The legalization of cannabis has been one of the hottest topics in Canada since its proposal back in late 2012. Since then, the country has passed Bill C-45 otherwise know as “The Cannabis Act” and has been planning for the legalization of recreational use set for October 17th, 2018. This has left many companies, industries, and government factions scrambling to prepare, including condominium corporations. The multi-residential aspect of condominiums has presented a variety of questions on how corporations will effectively manage and adjust to recreational marijuana use.
The Issues at Hand
The new legislation will permit recreational use of cannabis, the ability to possess and share cannabis up to a certain legal amount, as well as grow a maximum of 4 plants per residence. The regulation of cannabis differs slightly from province to province which impacts the decisions condo boards will have to make across the country. In Alberta, laws will mirror tobacco use except for operating equipment (such as vehicles), which is the same for British Columbia however places where children are present are also prohibited. In contrast, Ontario is banning public smoking of cannabis altogether. The nature of this legislation has many condo boards in Canada racing to revise their bylaws before the legal date, as this explains. Many proactive condominiums in Canada are considering banning the substance altogether as issues of smoke in units, balconies, and common areas cannot be effectively contained and are bound to impact all others that call the property home via second hand smoke. However, smoke is not the only factor regarding this new legislation, as many condo boards are concerned with the overall issue of smell. As cultivation will soon be legal, concerns are growing about the implications of overall odor as well as excess unit moisture issues and increased utility consumption within the building. Smoking aside, growing cannabis plants in a condo residence is sure to be an issue, as possibilities of damage, voiding insurance, and decreased property value will need to be considered by all condo corporations. A recent article from the writes about a similar case in which a condo building was ordered to fix ventilation due to leaking tobacco smoke and the associated odor, costing somewhere in the hundred thousand dollar range.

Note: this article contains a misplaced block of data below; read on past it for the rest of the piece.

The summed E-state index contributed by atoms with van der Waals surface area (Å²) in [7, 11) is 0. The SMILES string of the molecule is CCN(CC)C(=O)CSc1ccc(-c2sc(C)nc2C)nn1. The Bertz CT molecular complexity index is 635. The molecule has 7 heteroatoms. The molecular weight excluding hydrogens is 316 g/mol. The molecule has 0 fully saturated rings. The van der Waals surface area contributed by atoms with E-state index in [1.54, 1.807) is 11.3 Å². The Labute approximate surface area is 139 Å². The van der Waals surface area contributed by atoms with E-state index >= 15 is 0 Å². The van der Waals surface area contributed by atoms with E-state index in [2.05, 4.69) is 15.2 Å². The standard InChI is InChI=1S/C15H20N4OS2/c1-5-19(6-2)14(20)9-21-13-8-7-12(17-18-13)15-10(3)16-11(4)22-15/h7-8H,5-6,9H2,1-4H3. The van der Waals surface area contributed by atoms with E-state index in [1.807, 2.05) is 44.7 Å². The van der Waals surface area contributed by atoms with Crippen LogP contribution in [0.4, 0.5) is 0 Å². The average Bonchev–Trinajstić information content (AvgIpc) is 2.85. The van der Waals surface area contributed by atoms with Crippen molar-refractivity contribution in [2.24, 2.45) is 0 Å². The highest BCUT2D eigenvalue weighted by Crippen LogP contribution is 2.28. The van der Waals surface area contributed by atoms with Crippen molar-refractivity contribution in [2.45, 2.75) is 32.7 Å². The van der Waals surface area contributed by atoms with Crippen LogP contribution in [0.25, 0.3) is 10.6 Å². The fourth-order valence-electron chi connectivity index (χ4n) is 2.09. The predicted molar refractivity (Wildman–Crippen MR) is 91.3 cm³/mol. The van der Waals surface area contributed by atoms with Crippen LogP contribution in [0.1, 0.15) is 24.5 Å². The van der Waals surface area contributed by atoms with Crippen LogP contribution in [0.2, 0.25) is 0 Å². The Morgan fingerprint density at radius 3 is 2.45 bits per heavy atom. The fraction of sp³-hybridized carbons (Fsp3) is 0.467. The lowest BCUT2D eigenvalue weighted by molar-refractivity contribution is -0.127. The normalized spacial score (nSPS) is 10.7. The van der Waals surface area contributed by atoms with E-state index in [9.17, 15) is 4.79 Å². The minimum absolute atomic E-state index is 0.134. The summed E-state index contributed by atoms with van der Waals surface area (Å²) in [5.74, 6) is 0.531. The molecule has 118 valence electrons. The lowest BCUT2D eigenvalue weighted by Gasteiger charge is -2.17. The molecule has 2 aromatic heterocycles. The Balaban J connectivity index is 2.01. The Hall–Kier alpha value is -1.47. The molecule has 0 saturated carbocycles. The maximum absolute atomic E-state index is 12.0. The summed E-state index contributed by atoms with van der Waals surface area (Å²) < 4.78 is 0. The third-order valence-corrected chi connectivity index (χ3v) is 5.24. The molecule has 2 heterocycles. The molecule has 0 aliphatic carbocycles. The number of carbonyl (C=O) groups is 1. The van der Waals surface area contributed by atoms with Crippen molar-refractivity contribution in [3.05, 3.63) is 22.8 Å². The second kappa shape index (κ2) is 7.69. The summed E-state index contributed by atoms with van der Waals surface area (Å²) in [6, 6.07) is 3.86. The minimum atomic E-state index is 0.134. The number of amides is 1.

The state of cannabis legalization has condos in a tight position, as outright bans on the substance from condo property is essentially the only way to mitigate disputes and potential property damage down the road. Or is it? Many condominiums can stand by previous legislation including the prohibition of consuming combustibles, which will include marijuana. This issue does become more convoluted when considering the medical necessities of some cannabis users and these possible restrictions. Potential human rights issues have been a topic of discussion lately throughout Canada regarding these medicinal users. Furthermore, there are a variety of difficulties and potential legal issues associated with banning as well as enforcing a ban on home grown cannabis as outlined by a recent CBC news piece. There are multiple additional considerations and possible resolutions that may work for your condominium, and interested readers are urged to review their bylaws and continue to research the potential implications and solutions to help make this historic transition happen as smooth as it can for all residents of condominium properties.